On July 7, 2005, one day after Londoners received word that the city would host the 2012 Olympics, terrorist bombs tore through the public transit system, killing 56 people. To prevent a repeat attack and protect the roughly 25,000 athletes, family members, coaches, and officials attending (along with roughly 700,000 spectators), spending on security has topped $1.6 billion. Sydney's pre-9/11 Olympic security in 2000 cost only $179.6 million.
Some privacy advocates have questioned the efficacy of such huge outlays of taxpayer cash. James Baker, the campaign manager for the privacy organization No2ID, points out that in May, a concerned workman at The Sun tabloid was able to smuggle a fake bomb into the Olympic Park in spite of spite of iris and hand scanners at the site. Baker also wonders if authorities will be able to use the web of surveillance technologies quickly enough to be effective -- he points out that in 2009, several of the more than 10,000 license plate scanners around the country detected the car of Peter Chapman 16 different times -- he was wanted for arson, theft, and violation of his status as a sex offender. But police were inundated with hits from the system and did not follow up. Two days later, he raped and murdered a teen he met via Facebook.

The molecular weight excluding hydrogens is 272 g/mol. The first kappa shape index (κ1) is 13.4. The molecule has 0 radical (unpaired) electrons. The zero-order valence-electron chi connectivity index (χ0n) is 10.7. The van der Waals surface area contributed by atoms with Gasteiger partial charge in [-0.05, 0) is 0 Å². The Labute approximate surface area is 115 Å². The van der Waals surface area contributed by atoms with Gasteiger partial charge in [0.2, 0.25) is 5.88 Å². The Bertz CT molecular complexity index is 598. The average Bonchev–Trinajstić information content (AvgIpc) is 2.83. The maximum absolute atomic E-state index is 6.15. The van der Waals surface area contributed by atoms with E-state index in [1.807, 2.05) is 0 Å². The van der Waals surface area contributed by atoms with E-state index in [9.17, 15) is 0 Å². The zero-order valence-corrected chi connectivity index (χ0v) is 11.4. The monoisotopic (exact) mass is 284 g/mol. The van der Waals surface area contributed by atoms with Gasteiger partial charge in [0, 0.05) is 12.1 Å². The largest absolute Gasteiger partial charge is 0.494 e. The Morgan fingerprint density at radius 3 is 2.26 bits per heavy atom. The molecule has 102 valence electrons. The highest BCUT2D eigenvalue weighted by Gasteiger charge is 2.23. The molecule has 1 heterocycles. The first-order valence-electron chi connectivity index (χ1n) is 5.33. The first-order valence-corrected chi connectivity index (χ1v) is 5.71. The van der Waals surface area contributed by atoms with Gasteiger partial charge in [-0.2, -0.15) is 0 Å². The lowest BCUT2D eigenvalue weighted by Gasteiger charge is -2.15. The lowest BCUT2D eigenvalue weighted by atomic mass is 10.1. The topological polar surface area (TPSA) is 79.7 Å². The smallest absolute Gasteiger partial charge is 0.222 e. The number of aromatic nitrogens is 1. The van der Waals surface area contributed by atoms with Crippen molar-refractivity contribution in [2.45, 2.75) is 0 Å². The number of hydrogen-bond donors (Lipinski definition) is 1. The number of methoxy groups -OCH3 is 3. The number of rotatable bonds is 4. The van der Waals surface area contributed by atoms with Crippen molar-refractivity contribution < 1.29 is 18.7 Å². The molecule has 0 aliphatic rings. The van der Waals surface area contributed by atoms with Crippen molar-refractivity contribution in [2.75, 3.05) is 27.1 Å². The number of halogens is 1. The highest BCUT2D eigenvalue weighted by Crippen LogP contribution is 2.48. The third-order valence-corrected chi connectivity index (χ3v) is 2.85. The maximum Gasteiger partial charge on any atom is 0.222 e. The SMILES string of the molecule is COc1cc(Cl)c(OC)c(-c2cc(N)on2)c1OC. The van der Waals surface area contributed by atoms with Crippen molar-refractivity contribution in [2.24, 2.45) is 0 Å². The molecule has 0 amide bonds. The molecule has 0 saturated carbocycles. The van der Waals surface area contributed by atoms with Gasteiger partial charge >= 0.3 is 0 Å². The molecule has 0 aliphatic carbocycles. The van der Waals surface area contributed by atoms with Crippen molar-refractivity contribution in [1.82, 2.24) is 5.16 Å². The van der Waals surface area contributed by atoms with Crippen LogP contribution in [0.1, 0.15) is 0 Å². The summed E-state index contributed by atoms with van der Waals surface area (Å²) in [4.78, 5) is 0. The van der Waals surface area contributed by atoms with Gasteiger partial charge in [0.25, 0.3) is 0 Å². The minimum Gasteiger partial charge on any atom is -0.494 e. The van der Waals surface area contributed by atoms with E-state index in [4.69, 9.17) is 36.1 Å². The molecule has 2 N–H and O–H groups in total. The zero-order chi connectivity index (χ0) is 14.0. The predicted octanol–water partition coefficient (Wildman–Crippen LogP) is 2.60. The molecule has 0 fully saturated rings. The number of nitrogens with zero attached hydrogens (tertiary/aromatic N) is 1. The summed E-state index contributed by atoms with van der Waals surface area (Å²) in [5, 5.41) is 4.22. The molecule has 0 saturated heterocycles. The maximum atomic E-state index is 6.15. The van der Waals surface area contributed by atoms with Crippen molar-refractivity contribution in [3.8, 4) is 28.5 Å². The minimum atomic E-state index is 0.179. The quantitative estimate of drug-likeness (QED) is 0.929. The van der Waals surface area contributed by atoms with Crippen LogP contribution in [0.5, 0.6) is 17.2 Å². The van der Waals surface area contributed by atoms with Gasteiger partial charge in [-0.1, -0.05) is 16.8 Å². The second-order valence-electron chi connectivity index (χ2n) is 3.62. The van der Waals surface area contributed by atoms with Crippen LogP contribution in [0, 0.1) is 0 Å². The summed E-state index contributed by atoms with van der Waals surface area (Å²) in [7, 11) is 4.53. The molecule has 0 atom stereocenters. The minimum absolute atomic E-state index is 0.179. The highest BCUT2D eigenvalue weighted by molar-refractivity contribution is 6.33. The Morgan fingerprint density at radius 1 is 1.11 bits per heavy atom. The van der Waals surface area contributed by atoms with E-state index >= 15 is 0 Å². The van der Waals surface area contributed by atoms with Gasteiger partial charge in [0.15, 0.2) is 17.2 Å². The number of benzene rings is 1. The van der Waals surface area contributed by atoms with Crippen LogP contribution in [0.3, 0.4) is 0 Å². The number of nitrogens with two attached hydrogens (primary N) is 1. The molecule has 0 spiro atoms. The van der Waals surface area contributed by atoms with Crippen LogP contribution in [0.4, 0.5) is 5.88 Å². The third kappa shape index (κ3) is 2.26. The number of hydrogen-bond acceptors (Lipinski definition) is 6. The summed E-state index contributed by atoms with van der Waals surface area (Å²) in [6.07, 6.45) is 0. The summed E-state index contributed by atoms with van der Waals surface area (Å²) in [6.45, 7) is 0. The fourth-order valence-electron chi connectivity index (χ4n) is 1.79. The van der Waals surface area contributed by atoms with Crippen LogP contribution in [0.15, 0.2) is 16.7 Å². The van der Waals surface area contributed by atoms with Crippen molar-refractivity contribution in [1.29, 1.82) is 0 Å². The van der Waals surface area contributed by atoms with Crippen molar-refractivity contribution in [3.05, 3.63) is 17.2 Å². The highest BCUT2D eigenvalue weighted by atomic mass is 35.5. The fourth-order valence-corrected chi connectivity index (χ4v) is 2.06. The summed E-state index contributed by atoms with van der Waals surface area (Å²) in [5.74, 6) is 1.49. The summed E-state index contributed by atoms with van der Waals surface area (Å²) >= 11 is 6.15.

More from our own Andrew Rosenblum in CNN Money magazine.